written by Brian Buckner | directed by Romeo Tirone
This was one of the worst hours of television I've seen this year, and quite possibly the stupidest True Blood episode ever made. A travesty on so many levels, it left me embarrassed for everyone involved, while offering irrefutable evidence the writers don't have the vaguest idea what they're doing now. Admittedly the mid-season change of showrunner may not have helped things this season, but that's probably letting them off the hook too much. How else do you explain the insertion of flashbacks that tried to develop the back-story of a character who's dead, that took up almost half the runtime?
- I'm not sure what the writers of True Blood were thinking when they decided to dedicate half a penultimate episode on the funeral of a character audiences have either hated, tried to ignore, or tolerated by fast-forwarding the episode over the past six years. If they had to include a funeral scene for Terry (Todd Lowe), I can accept it makes sense to have one because so many people in Bon Temps had an association with that useless character, but to actually use the opportunity to give us flashbacks to Terry's past? Why even bother? He'd dead now. The writers had their chance to make us care about him as a three-dimensional human being over six entire seasons, and they blew it.
- And what did we learn that we didn't know or had assumed in these flashbacks? That he was a half-crazy army veteran not so long ago, who liked to hide in the woods from cousin Andy (Chris Bauer) and Sam (Sam Trammell)? That he once met a pretty red-haired waitress called Arlene (Carrie Preston) at Merlotte's Bar & Grill? Um, we sort of guessed that happened. That he knows a good breastfeeding tip? Yeah, thanks for that insight. They even threw in some characters giving eulogies at the funeral whom we've never met before, including a black guy called Big John who got up and sang! And that horrible moment when Sookie (Anna Paquin) eavesdropped on Arlene's thoughts that the 21-gun salute wasn't such a bad idea after all? Excruciating. Honestly, this was beyond awful and I have almost no idea what anyone was thinking in the writers' room. Even the inclusion of a cynical granny (there to be as intolerant as the audience, so it felt like we had an on-screen ally) didn't work to ameliorate the pain.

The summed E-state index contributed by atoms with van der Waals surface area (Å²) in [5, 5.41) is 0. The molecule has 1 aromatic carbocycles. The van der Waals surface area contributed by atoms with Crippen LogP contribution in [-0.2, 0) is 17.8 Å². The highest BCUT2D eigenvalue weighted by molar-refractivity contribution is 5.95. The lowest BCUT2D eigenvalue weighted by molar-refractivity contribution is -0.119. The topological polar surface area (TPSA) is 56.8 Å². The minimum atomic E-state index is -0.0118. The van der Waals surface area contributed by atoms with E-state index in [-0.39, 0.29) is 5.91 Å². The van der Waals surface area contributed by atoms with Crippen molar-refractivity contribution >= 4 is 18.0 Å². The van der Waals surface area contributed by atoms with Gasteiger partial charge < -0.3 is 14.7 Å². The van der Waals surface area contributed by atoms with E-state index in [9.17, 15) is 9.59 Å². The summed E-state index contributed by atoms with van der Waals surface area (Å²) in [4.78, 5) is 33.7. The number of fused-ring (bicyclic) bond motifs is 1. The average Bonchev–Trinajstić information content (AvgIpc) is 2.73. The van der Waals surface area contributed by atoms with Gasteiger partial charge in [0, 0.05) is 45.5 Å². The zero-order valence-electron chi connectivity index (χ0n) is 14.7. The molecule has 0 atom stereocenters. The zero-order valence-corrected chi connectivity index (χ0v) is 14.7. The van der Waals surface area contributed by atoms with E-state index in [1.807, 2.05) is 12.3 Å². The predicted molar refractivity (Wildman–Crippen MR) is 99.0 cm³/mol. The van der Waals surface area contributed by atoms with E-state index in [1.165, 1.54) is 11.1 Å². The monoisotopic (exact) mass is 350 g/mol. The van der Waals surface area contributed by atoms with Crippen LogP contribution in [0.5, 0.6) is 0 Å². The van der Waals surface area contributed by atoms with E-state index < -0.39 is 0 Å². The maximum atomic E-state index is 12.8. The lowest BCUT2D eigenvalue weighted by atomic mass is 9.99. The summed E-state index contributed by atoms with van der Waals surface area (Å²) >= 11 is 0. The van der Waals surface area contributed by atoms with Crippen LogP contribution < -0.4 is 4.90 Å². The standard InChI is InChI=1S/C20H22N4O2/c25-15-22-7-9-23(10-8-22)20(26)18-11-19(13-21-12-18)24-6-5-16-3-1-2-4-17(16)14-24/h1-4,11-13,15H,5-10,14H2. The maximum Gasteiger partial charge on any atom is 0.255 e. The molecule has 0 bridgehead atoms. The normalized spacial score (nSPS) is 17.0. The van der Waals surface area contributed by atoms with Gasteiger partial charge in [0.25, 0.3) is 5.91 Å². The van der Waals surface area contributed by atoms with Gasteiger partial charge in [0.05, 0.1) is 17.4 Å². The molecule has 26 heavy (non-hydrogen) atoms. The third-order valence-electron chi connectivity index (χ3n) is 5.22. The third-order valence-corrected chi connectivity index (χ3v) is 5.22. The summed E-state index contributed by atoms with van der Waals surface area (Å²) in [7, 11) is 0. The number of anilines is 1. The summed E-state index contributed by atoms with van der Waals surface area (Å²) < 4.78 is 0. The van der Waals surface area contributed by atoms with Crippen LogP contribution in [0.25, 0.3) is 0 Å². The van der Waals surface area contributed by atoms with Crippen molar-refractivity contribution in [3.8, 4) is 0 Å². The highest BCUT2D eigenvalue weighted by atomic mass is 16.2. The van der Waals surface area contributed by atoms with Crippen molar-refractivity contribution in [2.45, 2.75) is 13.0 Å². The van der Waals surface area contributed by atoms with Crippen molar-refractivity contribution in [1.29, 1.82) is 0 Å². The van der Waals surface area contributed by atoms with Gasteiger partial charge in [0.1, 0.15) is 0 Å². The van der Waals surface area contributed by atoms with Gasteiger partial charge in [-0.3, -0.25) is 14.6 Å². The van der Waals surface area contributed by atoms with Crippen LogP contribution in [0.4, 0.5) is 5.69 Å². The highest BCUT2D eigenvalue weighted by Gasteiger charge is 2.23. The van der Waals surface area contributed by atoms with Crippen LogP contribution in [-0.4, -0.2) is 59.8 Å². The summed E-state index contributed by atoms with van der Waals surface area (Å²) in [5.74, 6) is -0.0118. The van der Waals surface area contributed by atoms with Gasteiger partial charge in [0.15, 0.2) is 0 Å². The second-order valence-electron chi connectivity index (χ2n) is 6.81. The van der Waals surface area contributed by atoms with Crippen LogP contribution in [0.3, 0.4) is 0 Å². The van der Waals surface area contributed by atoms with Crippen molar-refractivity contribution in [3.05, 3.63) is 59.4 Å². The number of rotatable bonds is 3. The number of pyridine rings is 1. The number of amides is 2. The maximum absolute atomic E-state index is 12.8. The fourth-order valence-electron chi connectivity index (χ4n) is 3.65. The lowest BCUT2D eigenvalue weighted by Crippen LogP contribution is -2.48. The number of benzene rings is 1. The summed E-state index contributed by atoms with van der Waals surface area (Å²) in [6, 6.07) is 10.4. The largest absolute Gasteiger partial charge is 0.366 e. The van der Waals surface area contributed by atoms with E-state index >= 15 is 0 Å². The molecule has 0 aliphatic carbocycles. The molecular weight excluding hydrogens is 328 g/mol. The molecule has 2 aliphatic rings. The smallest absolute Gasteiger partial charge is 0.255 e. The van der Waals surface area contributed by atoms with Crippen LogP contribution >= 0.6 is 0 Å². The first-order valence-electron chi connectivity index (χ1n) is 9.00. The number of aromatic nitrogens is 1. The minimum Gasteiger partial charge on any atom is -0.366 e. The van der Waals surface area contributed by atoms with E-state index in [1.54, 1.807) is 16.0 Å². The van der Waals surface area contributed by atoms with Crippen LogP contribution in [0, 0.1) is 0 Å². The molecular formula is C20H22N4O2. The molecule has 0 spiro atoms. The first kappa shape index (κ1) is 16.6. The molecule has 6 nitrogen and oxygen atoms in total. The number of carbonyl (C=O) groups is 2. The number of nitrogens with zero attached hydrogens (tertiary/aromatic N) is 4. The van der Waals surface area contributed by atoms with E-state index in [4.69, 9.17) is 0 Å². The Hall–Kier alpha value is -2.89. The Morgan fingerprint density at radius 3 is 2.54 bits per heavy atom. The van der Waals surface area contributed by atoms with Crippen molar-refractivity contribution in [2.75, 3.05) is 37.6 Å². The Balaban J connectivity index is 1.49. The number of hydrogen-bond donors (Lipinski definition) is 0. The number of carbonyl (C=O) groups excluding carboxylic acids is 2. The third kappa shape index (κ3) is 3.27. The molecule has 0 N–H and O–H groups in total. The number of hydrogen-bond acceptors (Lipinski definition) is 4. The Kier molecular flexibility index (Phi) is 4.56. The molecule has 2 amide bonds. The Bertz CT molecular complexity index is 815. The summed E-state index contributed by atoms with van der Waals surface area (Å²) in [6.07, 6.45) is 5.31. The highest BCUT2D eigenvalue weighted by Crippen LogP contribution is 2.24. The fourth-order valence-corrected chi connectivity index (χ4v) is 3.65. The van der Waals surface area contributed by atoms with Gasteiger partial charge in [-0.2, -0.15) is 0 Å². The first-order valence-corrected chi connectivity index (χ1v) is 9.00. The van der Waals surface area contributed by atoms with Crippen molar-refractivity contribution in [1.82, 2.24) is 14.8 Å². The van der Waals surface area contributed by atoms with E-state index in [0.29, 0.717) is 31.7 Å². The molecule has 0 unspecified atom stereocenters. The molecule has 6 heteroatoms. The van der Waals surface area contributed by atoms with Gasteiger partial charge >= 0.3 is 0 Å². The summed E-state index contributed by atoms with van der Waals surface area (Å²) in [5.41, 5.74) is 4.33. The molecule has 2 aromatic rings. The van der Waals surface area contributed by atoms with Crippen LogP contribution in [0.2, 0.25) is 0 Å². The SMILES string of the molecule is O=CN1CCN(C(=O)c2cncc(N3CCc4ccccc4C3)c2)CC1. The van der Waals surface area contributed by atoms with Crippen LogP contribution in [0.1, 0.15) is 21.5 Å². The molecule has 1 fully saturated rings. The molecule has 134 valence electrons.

- Outside of the unremitting Bellefleur funeral, the rest of the episode was given over to Eric (Alexander Skarsgard) day-walking over to the Vamp Camp and releasing his fellow vampires, pursued by Bill (Stephen Moyer) who ultimately wanted exactly the same thing. I have no idea why such an escape wouldn't have been equally possibly during the night. How could a mass breakout of vampires from prison be actively boring to watch? Somehow this episode found a way, with so many unconvincing moments and stupid touches it quickly became ludicrous and dull. Even the climax of Bill being bled dry by a room of vampires, so they could day-walk and survive the infamous White Room's blazing sun (being revealed overhead by Sarah Newlin working a manual rooftop crank) fell completely flat. And as for Jason (Ryan Kwanten) later threatening to kill Sarah with a gun to the head... well, let's just say the drama of that moment was completely destroyed by Kwanten and Anna Camp's OTT performances. Awful.
And there's still one more to go? Stake me now.
11 August 2013 | HBO